When you are born, you pretty much own yourself, although recent nanny state activities, have wreak havoc on this most fundamental of our rights. Do you remember the Beatles song, the Taxman, it goes like this:
If you drive a car, I’ll tax the street,
If you try to sit, I’ll tax your seat,
If you get too cold , I’ll tax the heat,
If you take a walk , I’ll tax your feet.
Yes, the taxman is something to fear. You work hard for the money and according to statasticbrain.com, as of 2013, 64.5% of Americans own their own home, but only 29% own their own home free and clear and without any encumbrances (e.g. mortgage). Still, let's take that higher number of 64.5% that own their own homes and recognize that when you own your home, you are, in theory, the master of your own castle.
However, ownership of your own home does not mean that there aren't still expenses involved and here I'm not referring to the upkeep of your own property but the property taxes that you are compelled by law to pay. For instance, despite your ownership of your residence, if you fail to pay your property taxes you will be subject eventually to forfeiture of the actual property itself, so paying property taxes is a mandatory expense that must be paid.
The next question is how are property taxes assessed? This does vary from state-to-state, in which some states have property taxes that are well under 1% of the value of the residence, such as Louisiana (mainly because of the $75,000 homestead exemption) and then there are states such as New Jersey with property tax rates of nearly 2%. Before you look at these numbers and simply conclude that this is just the cost of doing business you would be wise to recognize that property taxes are not static. On the good side, property taxes can be re-assessed and go down as they did for most property owners after the housing crash of 2008. On the other hand, in most states, property taxes have historically gone up for re-assessments based on perceived market value of your home on a year by year basis.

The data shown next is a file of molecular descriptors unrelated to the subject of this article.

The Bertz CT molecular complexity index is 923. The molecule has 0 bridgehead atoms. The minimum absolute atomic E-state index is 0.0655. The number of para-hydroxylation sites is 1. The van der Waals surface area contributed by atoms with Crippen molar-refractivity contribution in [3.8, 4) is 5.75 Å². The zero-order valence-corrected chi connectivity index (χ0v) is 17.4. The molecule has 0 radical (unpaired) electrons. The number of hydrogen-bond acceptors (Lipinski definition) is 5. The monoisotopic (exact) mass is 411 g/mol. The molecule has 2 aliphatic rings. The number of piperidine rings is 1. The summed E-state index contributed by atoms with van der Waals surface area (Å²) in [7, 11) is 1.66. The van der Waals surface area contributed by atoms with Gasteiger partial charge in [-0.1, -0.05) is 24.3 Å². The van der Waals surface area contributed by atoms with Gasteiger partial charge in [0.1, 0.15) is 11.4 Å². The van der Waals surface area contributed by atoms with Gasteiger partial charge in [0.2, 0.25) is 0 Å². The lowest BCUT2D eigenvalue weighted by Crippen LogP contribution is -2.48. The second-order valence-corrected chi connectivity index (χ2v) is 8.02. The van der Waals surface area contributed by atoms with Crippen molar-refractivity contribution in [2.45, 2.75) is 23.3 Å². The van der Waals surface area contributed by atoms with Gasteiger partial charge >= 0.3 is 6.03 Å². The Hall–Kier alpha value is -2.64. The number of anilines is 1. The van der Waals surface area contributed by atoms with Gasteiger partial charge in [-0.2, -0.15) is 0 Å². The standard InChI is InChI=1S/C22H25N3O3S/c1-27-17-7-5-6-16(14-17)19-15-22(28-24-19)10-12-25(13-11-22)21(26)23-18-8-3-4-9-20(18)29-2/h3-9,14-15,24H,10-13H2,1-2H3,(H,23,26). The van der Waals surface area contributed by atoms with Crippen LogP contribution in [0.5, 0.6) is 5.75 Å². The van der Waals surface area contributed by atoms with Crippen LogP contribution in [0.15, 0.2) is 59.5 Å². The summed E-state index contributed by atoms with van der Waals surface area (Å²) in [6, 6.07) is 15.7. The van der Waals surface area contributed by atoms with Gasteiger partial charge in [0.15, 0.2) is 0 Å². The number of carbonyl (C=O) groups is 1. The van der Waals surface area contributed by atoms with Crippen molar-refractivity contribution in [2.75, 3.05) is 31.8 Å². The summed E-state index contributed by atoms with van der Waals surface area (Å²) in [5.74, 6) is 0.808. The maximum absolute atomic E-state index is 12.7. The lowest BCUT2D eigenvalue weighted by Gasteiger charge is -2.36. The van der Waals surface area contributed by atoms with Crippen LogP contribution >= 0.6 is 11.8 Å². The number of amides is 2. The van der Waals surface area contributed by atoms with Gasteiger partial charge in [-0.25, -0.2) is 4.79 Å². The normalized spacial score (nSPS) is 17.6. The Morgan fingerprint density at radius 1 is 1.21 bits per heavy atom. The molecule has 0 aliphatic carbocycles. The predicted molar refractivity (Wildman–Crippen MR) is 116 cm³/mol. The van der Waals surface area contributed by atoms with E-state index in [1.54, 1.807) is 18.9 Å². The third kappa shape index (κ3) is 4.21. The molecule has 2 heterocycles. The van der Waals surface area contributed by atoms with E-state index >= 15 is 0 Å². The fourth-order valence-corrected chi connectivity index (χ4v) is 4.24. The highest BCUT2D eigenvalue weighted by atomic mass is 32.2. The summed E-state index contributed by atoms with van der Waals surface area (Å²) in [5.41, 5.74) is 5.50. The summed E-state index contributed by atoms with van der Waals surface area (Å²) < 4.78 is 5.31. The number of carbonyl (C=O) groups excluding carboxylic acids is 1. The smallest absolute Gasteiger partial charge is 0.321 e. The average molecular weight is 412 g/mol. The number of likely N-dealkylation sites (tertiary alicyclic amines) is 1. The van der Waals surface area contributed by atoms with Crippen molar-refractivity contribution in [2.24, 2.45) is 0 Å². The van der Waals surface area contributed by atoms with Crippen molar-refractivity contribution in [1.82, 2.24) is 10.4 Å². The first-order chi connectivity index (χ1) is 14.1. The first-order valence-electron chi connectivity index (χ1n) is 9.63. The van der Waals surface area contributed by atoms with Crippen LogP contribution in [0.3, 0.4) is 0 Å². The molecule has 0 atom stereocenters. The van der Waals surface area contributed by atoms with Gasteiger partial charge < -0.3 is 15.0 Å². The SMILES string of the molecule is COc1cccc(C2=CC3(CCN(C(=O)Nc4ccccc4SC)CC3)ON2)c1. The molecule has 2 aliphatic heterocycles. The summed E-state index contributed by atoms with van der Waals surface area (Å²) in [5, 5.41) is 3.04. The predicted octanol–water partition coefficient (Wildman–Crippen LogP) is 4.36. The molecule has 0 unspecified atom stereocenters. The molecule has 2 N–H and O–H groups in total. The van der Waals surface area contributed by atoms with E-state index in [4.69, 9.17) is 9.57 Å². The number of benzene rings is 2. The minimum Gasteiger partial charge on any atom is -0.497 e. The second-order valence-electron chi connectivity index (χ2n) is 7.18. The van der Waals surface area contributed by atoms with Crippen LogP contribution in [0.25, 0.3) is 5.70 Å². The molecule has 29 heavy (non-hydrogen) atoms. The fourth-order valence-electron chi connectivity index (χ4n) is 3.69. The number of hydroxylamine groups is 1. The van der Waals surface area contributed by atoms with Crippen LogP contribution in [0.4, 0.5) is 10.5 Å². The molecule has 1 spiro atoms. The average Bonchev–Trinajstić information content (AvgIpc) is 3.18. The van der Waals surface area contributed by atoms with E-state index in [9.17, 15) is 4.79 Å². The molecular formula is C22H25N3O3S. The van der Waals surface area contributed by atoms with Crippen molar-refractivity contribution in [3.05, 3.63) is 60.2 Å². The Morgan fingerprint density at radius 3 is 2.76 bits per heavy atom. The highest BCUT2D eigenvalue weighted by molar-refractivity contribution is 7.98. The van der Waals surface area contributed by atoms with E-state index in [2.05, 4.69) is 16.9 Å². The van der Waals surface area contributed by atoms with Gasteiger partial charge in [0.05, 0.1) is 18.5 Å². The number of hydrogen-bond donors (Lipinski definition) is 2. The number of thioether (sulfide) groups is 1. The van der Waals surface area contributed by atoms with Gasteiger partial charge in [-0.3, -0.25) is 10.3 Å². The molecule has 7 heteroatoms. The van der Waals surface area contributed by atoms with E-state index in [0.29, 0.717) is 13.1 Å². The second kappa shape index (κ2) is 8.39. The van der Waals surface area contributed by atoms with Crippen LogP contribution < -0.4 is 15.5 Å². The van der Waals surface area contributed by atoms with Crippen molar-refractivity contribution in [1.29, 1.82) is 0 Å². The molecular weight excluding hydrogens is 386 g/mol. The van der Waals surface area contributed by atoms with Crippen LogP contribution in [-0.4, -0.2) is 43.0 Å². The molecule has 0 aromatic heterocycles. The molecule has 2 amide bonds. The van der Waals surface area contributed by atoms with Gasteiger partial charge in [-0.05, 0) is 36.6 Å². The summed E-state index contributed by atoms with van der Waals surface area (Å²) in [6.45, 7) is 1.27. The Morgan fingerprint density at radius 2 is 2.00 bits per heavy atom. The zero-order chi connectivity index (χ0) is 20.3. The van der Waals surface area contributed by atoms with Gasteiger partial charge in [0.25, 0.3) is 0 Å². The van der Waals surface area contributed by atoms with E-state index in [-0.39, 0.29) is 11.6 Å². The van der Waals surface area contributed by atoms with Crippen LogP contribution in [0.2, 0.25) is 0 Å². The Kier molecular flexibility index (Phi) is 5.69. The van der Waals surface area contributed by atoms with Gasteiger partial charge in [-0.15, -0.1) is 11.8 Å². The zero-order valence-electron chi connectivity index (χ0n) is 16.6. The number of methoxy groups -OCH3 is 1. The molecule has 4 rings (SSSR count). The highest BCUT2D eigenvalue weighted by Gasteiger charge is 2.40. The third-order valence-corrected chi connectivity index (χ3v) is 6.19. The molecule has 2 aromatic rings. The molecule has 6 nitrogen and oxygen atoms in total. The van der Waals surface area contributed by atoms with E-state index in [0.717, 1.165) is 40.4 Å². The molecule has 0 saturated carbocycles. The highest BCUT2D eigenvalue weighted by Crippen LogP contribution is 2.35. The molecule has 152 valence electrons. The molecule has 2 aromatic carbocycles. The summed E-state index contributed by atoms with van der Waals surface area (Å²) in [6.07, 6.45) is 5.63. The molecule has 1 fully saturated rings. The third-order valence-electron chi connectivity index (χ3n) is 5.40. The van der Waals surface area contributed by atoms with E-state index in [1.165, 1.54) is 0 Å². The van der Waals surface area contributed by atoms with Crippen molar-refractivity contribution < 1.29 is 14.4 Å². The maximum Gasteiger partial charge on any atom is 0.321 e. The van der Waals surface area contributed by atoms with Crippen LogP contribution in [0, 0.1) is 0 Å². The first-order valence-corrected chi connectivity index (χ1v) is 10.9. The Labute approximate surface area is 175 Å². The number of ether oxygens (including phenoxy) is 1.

Now all of the above assumes that the formula that creates the property tax bill year after year will remain the same. That is to say, the property value, which often consists of the land value, the structure value, exemptions, millage rate, and perhaps other miscellaneous items depending on your county, will be consistent. But in fact, there is no guarantee that that will be the case for future events. Because property taxes are utilized for schools, roads, fire departments, police, public employees, pensions, and the like, they are the essential source of county revenue and the county commissioners have the power to change the millage rate and formula for assessing property taxes. Consequently, a rapid and unexpected increase in property taxes in your community would have the dual negative effect of lowering your property value and increasing your property expenses.
Property taxes are dangerous because it is not you that have control of that expense, but bureaucrats who may find it expedient to tax you beyond your limit. Additionally, think of it in another way, when you buy a television, it is yours, there aren't any more additional taxes, but this is not the case with your home. You own it, but do you really own it?